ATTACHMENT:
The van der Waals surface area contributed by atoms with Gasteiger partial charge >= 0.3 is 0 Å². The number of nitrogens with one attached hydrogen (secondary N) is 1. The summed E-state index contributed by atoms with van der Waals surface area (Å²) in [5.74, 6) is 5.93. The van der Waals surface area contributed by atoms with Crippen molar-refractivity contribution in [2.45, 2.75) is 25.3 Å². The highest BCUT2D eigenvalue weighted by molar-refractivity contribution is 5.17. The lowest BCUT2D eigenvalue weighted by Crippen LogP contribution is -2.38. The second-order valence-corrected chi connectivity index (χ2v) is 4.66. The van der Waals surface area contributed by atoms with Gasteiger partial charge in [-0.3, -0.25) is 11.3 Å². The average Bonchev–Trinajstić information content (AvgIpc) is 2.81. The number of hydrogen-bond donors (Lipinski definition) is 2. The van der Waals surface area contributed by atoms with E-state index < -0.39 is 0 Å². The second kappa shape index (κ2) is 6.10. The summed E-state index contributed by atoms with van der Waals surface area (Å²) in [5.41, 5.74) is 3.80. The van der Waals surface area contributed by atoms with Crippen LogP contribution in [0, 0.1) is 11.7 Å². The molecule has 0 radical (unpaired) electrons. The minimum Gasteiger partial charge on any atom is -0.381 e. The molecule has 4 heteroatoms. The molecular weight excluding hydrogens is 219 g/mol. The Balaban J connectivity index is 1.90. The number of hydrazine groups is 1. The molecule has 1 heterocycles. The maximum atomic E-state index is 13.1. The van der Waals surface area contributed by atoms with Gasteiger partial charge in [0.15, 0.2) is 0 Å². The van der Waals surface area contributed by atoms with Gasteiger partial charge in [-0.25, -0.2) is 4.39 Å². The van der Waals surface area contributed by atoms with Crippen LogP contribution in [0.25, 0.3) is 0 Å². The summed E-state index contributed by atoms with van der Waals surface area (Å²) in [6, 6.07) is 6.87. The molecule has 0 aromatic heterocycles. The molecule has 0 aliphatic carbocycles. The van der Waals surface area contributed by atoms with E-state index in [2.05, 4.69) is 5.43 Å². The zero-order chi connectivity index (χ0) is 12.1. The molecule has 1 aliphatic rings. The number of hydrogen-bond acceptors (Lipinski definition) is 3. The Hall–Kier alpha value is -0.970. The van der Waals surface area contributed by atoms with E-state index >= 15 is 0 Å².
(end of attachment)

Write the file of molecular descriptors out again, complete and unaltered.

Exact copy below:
The van der Waals surface area contributed by atoms with Gasteiger partial charge >= 0.3 is 0 Å². The number of nitrogens with one attached hydrogen (secondary N) is 1. The summed E-state index contributed by atoms with van der Waals surface area (Å²) in [5.74, 6) is 5.93. The van der Waals surface area contributed by atoms with Crippen molar-refractivity contribution in [2.45, 2.75) is 25.3 Å². The highest BCUT2D eigenvalue weighted by molar-refractivity contribution is 5.17. The lowest BCUT2D eigenvalue weighted by Crippen LogP contribution is -2.38. The second-order valence-corrected chi connectivity index (χ2v) is 4.66. The van der Waals surface area contributed by atoms with Gasteiger partial charge in [-0.3, -0.25) is 11.3 Å². The average Bonchev–Trinajstić information content (AvgIpc) is 2.81. The number of hydrogen-bond donors (Lipinski definition) is 2. The van der Waals surface area contributed by atoms with E-state index < -0.39 is 0 Å². The second kappa shape index (κ2) is 6.10. The summed E-state index contributed by atoms with van der Waals surface area (Å²) in [5.41, 5.74) is 3.80. The van der Waals surface area contributed by atoms with Crippen LogP contribution in [0, 0.1) is 11.7 Å². The molecule has 0 radical (unpaired) electrons. The minimum Gasteiger partial charge on any atom is -0.381 e. The molecule has 4 heteroatoms. The molecular weight excluding hydrogens is 219 g/mol. The Balaban J connectivity index is 1.90. The number of hydrazine groups is 1. The molecule has 1 heterocycles. The maximum atomic E-state index is 13.1. The van der Waals surface area contributed by atoms with Gasteiger partial charge in [0.15, 0.2) is 0 Å². The van der Waals surface area contributed by atoms with Gasteiger partial charge in [-0.25, -0.2) is 4.39 Å². The van der Waals surface area contributed by atoms with Crippen LogP contribution in [0.25, 0.3) is 0 Å². The summed E-state index contributed by atoms with van der Waals surface area (Å²) in [6, 6.07) is 6.87. The molecule has 0 aromatic heterocycles. The molecule has 0 aliphatic carbocycles. The van der Waals surface area contributed by atoms with E-state index in [2.05, 4.69) is 5.43 Å². The zero-order chi connectivity index (χ0) is 12.1. The molecule has 1 aliphatic rings. The number of hydrogen-bond acceptors (Lipinski definition) is 3. The Hall–Kier alpha value is -0.970. The van der Waals surface area contributed by atoms with E-state index >= 15 is 0 Å².